Theme gardens are a popular way to give unity to a garden design, or to tie multiple garden rooms together. When designing your garden, you can use a number of design elements that have been borrowed from great European gardens to give your own garden an old world sense of place.
When you think of topiary, you may think of the fanciful shapes that artists create at Disneyland. But geometric topiaries date back to ancient Egypt, where dense hedges were clipped into artificial shapes in ornamental gardens. It was the Romans who first began to cut shrubbery into fanciful, geometric shapes on a large scale. Once Rome fell, medieval monastery gardens continued the practice of topiary. Some of the most famous topiary gardens are mazes made entirely out of boxwood or privet hedges, where travelers may wander for hours inside winding pathways.
Medieval cottage gardens were not just places to grow a few herbs or vegetables. The medieval garden served as a home medicine cabinet, larder and kitchen. To keep livestock out of the garden, fencing was often composed of sticks woven into a basket weave fence known as wattle. Wattle fencing was so strong and tightly woven that raised or sunken beds could be constructed using the fencing as walls. Though colonial Americans used wattle fencing in their own farms, the practice was abandoned in favor of sturdier fencing forms. Because of this, the rustic appearance of wattle fencing reminds one of old-world gardens.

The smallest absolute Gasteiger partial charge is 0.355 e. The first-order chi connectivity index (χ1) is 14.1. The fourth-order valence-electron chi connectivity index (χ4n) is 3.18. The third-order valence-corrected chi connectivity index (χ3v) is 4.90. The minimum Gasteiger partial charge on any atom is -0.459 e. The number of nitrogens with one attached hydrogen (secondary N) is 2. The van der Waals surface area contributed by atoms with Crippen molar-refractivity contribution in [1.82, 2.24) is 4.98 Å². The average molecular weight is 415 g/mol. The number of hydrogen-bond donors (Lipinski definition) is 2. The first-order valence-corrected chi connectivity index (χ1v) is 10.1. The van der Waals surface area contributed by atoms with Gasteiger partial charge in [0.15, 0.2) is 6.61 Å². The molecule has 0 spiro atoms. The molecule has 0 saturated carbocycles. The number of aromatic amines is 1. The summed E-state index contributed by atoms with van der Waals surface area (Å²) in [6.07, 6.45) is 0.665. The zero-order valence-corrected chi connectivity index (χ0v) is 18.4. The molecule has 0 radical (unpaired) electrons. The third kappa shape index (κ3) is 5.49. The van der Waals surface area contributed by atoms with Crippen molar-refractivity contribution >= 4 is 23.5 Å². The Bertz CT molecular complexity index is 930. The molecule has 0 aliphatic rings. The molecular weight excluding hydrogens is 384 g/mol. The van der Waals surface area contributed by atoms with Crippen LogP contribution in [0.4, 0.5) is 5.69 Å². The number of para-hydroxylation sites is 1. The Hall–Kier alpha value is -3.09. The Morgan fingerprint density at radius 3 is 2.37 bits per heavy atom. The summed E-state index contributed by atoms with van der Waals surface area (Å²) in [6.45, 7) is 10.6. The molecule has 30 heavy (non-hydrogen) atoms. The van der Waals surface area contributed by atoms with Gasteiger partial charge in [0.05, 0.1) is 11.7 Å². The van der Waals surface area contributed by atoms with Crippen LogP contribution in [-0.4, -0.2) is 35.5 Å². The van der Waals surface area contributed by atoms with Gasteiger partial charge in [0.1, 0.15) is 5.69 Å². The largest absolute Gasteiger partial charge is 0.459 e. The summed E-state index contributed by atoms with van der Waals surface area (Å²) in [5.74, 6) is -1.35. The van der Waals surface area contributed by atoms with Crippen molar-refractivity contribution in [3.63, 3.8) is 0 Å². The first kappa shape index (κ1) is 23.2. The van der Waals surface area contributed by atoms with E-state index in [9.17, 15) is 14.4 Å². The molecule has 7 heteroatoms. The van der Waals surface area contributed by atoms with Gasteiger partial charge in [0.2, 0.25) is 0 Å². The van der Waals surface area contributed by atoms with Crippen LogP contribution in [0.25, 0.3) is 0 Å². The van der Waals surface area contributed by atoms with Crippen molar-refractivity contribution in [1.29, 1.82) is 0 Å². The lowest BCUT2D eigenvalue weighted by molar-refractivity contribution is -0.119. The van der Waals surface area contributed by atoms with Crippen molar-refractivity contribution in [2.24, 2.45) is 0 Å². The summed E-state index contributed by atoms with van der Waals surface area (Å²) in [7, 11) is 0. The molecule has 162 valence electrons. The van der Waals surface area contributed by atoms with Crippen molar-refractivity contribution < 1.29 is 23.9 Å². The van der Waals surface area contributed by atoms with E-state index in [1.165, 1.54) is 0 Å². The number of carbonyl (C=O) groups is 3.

Espalier is a way in which fruit trees could be made to grow in a compact area, such as right against a wall to provide ornamental interest, yet still bear fruit. The tree was frequently trained into a two-dimensional shape such as a menorah or a chevron by gently bending the branches into position while they were still young and tying them to a trellis or anchor in the wall until the tree naturally grew into the desired structure. Espalier trees need frequent attention. Undesired branches must be pruned, and the tree must be retied every few months to account for growth periods. Good candidates for espalier include dwarf apple or pear trees.